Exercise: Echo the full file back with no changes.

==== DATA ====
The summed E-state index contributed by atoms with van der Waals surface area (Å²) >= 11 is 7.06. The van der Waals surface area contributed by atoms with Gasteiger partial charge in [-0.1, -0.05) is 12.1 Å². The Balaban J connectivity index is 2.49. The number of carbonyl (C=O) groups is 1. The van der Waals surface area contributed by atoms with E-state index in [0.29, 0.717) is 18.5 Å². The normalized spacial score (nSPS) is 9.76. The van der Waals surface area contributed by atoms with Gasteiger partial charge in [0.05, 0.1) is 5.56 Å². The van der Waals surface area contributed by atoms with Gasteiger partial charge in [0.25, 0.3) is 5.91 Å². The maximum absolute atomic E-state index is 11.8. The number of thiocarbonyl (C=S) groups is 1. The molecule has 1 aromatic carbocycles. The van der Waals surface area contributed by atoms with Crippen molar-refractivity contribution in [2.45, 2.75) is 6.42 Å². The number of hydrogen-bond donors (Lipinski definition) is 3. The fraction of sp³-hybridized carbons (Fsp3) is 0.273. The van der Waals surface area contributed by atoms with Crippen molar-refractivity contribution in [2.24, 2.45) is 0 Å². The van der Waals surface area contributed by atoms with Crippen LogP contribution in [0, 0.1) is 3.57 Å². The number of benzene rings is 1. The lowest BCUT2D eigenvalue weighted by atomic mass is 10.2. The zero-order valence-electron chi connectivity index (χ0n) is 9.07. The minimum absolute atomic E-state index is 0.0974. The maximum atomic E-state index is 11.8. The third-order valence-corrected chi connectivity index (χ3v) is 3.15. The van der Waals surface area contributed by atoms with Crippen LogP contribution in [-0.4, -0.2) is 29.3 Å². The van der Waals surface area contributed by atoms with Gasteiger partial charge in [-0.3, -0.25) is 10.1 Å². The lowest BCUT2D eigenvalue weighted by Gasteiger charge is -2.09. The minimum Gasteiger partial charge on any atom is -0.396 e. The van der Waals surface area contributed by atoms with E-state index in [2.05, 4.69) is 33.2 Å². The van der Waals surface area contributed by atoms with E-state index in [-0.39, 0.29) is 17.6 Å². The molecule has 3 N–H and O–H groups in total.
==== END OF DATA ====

The summed E-state index contributed by atoms with van der Waals surface area (Å²) >= 11 is 7.06. The van der Waals surface area contributed by atoms with Gasteiger partial charge in [-0.1, -0.05) is 12.1 Å². The Balaban J connectivity index is 2.49. The number of carbonyl (C=O) groups is 1. The van der Waals surface area contributed by atoms with E-state index in [0.29, 0.717) is 18.5 Å². The normalized spacial score (nSPS) is 9.76. The van der Waals surface area contributed by atoms with Gasteiger partial charge in [0.05, 0.1) is 5.56 Å². The van der Waals surface area contributed by atoms with Gasteiger partial charge in [0.25, 0.3) is 5.91 Å². The maximum absolute atomic E-state index is 11.8. The number of thiocarbonyl (C=S) groups is 1. The molecule has 1 aromatic carbocycles. The van der Waals surface area contributed by atoms with Crippen molar-refractivity contribution in [2.45, 2.75) is 6.42 Å². The number of hydrogen-bond donors (Lipinski definition) is 3. The fraction of sp³-hybridized carbons (Fsp3) is 0.273. The van der Waals surface area contributed by atoms with Crippen molar-refractivity contribution in [2.24, 2.45) is 0 Å². The van der Waals surface area contributed by atoms with Crippen LogP contribution in [0, 0.1) is 3.57 Å². The number of benzene rings is 1. The lowest BCUT2D eigenvalue weighted by atomic mass is 10.2. The zero-order valence-electron chi connectivity index (χ0n) is 9.07. The minimum absolute atomic E-state index is 0.0974. The maximum atomic E-state index is 11.8. The third-order valence-corrected chi connectivity index (χ3v) is 3.15. The van der Waals surface area contributed by atoms with Crippen LogP contribution in [-0.4, -0.2) is 29.3 Å². The van der Waals surface area contributed by atoms with Gasteiger partial charge in [-0.3, -0.25) is 10.1 Å². The lowest BCUT2D eigenvalue weighted by Gasteiger charge is -2.09. The minimum Gasteiger partial charge on any atom is -0.396 e. The van der Waals surface area contributed by atoms with E-state index in [2.05, 4.69) is 33.2 Å². The van der Waals surface area contributed by atoms with E-state index in [-0.39, 0.29) is 17.6 Å². The molecule has 3 N–H and O–H groups in total.